Landscape Photos: The importance of using the right camera equipment.

For Landscape Photos You Need A Digital Camera with Full-Frame Sensor
First things first... The camera sensor is critical if you want to create big landscape photos. Full-frame is the key. If you buy a camera that has less than a full-frame sensor your lenses will produce sub-par performance. What do I mean by this?

When you use a wide angle lens it will focus the light to the area of a standard 35mm film. So, if you have a smaller digital sensor the light will be focused beyond the edges of the sensor so your 17mm wide angle lens will now become a 30mm lens (depending on how small the sensor is) and so forth. This means you will not be able to make that wide angle composition with one exposure. And, you will not be able to follow standards that may be required to calculate other parameters involved in landscape photography.

I use a Canon 5D Mark II which has a full-frame sensor with three interchangable lenses.

Professional Lenses
Camera lenses are a better long-term investment then your camera. So, bite the bullet and buy the right ones. I purchased Canon lenses when I bought my first camera (Canon 5D). If you buy good lenses and make sure they are protected they will outlast your digital camera.

Lenses do not improve in quality as quickly as digital cameras do. I have owned three cameras (my second camera was a Canon 1DS Mark II). Choosing the right lenses is critical because they may only work for one brand of cameras. This is one way the manufacturer ensures repeat customers.

Lens Filters
Landscape photography requires one or two types of filters. Everything else can be handled in photoshop. I sometimes use a circular polarizing filter and occasionally I use ND (neutral density) filters.

The effects of a polarizing filter cannot be achieved with photoshop. These filters remove reflections and glare from the surface of the water. They also increase the saturation of colors beneath water. They help to remove glare from leaves and other vegatation and can improve the color capture of the sky.

Polarizing filters can darken the color of a blue sky. But the darkest saturation will be at 90 degrees from the sun and from there the effect will gradually fade towards white as you get closer to the sun. The blue of the sky may be too dark when the filter is turned to its most intense position... avoid this! It will ruin your landscape photos.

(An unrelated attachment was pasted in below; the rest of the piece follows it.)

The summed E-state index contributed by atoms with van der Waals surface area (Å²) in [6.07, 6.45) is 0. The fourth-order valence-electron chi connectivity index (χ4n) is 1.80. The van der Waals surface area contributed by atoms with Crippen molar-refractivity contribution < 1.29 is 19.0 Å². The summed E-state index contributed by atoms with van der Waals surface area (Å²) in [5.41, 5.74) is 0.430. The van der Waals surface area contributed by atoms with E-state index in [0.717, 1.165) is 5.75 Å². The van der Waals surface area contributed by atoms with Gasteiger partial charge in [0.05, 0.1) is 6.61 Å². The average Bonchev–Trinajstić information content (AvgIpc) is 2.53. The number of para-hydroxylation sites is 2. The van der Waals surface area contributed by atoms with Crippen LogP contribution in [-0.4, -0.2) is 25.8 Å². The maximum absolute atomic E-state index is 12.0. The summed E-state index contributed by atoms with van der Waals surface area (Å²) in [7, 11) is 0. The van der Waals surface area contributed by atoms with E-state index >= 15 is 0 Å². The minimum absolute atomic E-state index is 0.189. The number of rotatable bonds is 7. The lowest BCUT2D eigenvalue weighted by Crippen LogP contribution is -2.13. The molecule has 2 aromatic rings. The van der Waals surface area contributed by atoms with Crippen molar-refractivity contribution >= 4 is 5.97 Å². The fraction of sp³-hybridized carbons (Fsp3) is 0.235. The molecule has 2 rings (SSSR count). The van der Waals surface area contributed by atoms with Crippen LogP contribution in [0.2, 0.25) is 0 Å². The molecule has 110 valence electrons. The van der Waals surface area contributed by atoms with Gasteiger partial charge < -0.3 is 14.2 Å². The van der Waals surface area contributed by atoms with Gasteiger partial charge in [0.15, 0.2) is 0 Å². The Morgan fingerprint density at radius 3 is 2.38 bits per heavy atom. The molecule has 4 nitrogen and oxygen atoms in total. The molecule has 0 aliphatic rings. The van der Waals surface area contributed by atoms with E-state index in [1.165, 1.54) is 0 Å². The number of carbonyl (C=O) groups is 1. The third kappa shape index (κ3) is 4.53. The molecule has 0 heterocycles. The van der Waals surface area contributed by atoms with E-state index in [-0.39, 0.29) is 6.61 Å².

Also, when making a collage panoramic with multiple captures that include the sky, it is advisable to avoid use or use with caution.

Landscape photographers use neutral density filters to reduce the amount of light that passes through the lens. The effect is most used to create motion blur, such as in moving water. So, when when adding a ND filter you may lengthen your shutter speed while keeping a desired aperature. The result? Keeping the shutter open will create motion blur if something is moving in the composition, like water.

A tripod is a "must have" in landscape photography. Most of the time I set my aperature at the highest aperture necessary to create infinite depth of field (typically between 12 and 22 or 32 or 64 if the lens allows it). This typically requires a tripod because the smaller aperature size (I mean the actual size of the hole letting light in to expose the sensor) will require a longer shutter time setting.

Even more, I shoot most of my photos at times when the world is not maximally bright: Sunset, sunrise, dawn, dusk, cloudy, etc. Less light requires greater exposure times. So, to keep the captured image crisp and clear with no motion blur you need a tripod.

When can you safely go without a tripod? It depends on some factors like length of lens and how steady you can hold your body and hands (or can you rest your body and camera against something?) I was in Cabo, Mexico at a beach resort playing around with my camera at the beach at dusk when I saw a metallic glow behind the clouds overhead. When I turned my polarizing filter the glow popped and the orange-yellow color screamed at me to photograp it. But oh no... No tripod!

I had left my tripod in our hotel room. It was after sunset and the polarizer filter will also lengthen exposure times. I sacrificed depth of field by setting the aperature to 8 (which made the shoreline going into the distance lose its sharpness) but I was able to create an amazing composition with a small wave crashing onto the shore in front of a reef.

I wouldn't have made the same photo with a tripod... because I would have naturally set the aperture to 22 for maximum depth of field. But, using a tripod really is the best way to capture landscape photos. I just got lucky... I held my breath and tried to be steady for 1 sec and it worked with some sharpening in photoshop.

So what shutter speed won't create motion blur if you are holding the camera in unsteady hands? it depends on the focal legnth of your lens.

With wide angle lens (below the standard of 50mm) you can easily hand-hold a camera with shutter speed set at 1/100 or faster. With practice, you may be able to do it at 1/60 or 1/20. For longer lenses try to select a shutter speed that is faster than the length. What I mean is... if you are using a 300mm lens select 1/350 as the shutter speed.

Really Right Stuff
I love the camera support products that Really Right Stuff offers. From quick release clamps to ball heads to camera L-plates, they really have accessory camera gear covered. I also use their panaramic components.

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